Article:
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Winter At St. Andrews Post by :uwin2 Category :Poems Author :Robert F. Murray Date :September 2011 Read :1492

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Winter At St. Andrews

The city once again doth wear
Her wonted dress of winter's bride,
Her mantle woven of misty air,
With saffron sunlight faintly dyed.
She sits above the seething tide,
Of all her summer robes forlorn--
And dead is all her summer pride--
The leaves are off Queen Mary's Thorn.

All round, the landscape stretches bare,
The bleak fields lying far and wide,
Monotonous, with here and there
A lone tree on a lone hillside.
No more the land is glorified
With golden gleams of ripening corn,
Scarce is a cheerful hue descried--
The leaves are off Queen Mary's Thorn.

For me, I do not greatly care
Though leaves be dead, and mists abide.
To me the place is thrice as fair
In winter as in summer-tide:
With kindlier memories allied
Of pleasure past and pain o'erworn.
What care I, though the earth may hide
The leaves from off Queen Mary's Thorn?

Thus I unto my friend replied,
When, on a chill late autumn morn,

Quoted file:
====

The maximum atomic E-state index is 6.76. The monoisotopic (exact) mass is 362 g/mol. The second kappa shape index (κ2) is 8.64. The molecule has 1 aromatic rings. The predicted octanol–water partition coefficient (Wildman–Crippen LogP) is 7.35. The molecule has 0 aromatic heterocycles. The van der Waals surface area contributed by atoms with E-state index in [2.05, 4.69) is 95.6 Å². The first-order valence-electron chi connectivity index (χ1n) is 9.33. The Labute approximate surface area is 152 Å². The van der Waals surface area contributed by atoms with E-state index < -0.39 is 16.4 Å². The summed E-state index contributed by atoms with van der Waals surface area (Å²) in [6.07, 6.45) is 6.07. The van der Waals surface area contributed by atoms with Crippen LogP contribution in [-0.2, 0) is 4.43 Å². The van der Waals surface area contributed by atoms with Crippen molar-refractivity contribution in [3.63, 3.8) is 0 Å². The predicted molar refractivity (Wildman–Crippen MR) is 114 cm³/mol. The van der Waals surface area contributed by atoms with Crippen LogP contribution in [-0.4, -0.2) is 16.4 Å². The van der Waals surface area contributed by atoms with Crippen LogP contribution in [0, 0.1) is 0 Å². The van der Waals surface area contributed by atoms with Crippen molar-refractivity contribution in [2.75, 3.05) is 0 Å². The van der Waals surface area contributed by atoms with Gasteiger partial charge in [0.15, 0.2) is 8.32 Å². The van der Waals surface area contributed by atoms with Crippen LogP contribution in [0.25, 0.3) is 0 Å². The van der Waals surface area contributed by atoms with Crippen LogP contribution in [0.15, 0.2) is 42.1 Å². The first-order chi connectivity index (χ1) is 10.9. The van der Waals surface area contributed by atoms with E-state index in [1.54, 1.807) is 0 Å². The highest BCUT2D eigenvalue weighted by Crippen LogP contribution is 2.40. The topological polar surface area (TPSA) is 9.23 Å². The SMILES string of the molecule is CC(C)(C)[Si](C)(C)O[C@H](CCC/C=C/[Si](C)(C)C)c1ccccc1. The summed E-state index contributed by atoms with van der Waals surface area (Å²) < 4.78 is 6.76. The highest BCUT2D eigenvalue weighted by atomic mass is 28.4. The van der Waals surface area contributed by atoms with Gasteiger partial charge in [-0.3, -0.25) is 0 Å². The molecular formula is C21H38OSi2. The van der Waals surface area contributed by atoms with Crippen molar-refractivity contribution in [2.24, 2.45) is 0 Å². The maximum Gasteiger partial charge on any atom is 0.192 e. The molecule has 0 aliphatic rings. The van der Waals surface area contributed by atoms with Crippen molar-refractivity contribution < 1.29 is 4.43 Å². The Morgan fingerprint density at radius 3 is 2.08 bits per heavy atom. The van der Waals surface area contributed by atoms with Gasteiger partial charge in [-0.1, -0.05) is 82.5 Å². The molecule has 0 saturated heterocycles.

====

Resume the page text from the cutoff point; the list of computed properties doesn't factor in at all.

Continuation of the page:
He pointed to the tree, and cried,
'The leaves are off Queen Mary's Thorn!'

(The end)
Robert F. Murray's poem: Winter At St. Andrews

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Patriotism Patriotism

There was a time when it was counted high To be a patriot--whether by the zeal Of peaceful labour for the country's weal,Or by the courage in her cause to die:_For King and Country_ was a rallying cry That turned men's hearts to fire, their nerves to steel; Not to unheeding ears did it appeal,A pulpit formula, a platform lie.Only a fool will wantonly desireThat war should come, outpouring blood and fire, And bringing grief and hunger in her train.And yet, if there be found no other way,God send us war,

Moonlight North And South Moonlight North And South

Moonlight North And South
Love, we have heard together The North Sea sing his tune,And felt the wind's wild feather Brush past our cheeks at noon,And seen the cloudy weather Made wondrous with the moon.Where loveliness is rarest, 'Tis also prized the most:The moonlight shone her fairest Along that level coastWhere sands and dunes the barest, Of beauty seldom boast,Far from that bleak and rude land An exile I remainFixed in a fair and good land, A valley and a plainRich in fat fields and woodland, And